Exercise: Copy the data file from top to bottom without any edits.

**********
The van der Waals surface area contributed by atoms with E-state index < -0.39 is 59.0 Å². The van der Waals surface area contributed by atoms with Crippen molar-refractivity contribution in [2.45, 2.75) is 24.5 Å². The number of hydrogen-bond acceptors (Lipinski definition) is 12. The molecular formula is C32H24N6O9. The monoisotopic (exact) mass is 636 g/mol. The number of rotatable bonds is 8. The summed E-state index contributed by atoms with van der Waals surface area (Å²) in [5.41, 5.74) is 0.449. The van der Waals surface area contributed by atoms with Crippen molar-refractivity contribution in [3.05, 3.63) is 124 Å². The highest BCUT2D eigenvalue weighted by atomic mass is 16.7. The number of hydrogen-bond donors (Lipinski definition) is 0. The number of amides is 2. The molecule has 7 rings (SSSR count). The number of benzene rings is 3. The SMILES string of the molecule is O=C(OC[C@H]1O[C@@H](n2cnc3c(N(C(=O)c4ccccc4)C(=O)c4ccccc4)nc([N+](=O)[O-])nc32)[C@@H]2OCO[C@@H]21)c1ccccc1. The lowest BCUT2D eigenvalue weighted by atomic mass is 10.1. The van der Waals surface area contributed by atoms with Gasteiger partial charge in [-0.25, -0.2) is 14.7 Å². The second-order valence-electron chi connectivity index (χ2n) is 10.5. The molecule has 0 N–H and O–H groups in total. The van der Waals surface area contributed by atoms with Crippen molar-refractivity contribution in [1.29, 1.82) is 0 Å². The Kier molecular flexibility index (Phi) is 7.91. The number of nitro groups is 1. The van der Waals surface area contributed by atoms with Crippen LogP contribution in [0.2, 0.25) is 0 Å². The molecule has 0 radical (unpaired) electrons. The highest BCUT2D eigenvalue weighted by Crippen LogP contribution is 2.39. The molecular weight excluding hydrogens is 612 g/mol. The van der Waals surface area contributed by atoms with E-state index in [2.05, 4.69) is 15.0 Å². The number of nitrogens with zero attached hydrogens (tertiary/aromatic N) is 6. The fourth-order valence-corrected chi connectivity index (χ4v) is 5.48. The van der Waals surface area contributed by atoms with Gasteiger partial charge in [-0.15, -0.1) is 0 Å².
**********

The van der Waals surface area contributed by atoms with E-state index < -0.39 is 59.0 Å². The van der Waals surface area contributed by atoms with Crippen molar-refractivity contribution in [2.45, 2.75) is 24.5 Å². The number of hydrogen-bond acceptors (Lipinski definition) is 12. The molecular formula is C32H24N6O9. The monoisotopic (exact) mass is 636 g/mol. The number of rotatable bonds is 8. The summed E-state index contributed by atoms with van der Waals surface area (Å²) in [5.41, 5.74) is 0.449. The van der Waals surface area contributed by atoms with Crippen molar-refractivity contribution in [3.05, 3.63) is 124 Å². The highest BCUT2D eigenvalue weighted by atomic mass is 16.7. The number of hydrogen-bond donors (Lipinski definition) is 0. The number of amides is 2. The molecule has 7 rings (SSSR count). The number of benzene rings is 3. The SMILES string of the molecule is O=C(OC[C@H]1O[C@@H](n2cnc3c(N(C(=O)c4ccccc4)C(=O)c4ccccc4)nc([N+](=O)[O-])nc32)[C@@H]2OCO[C@@H]21)c1ccccc1. The lowest BCUT2D eigenvalue weighted by atomic mass is 10.1. The van der Waals surface area contributed by atoms with Gasteiger partial charge in [-0.25, -0.2) is 14.7 Å². The second-order valence-electron chi connectivity index (χ2n) is 10.5. The molecule has 0 N–H and O–H groups in total. The van der Waals surface area contributed by atoms with Crippen molar-refractivity contribution in [1.29, 1.82) is 0 Å². The Kier molecular flexibility index (Phi) is 7.91. The number of nitro groups is 1. The van der Waals surface area contributed by atoms with Crippen LogP contribution in [0.2, 0.25) is 0 Å². The molecule has 0 radical (unpaired) electrons. The highest BCUT2D eigenvalue weighted by Crippen LogP contribution is 2.39. The molecular weight excluding hydrogens is 612 g/mol. The van der Waals surface area contributed by atoms with E-state index in [2.05, 4.69) is 15.0 Å². The number of nitrogens with zero attached hydrogens (tertiary/aromatic N) is 6. The fourth-order valence-corrected chi connectivity index (χ4v) is 5.48. The van der Waals surface area contributed by atoms with Gasteiger partial charge in [-0.15, -0.1) is 0 Å².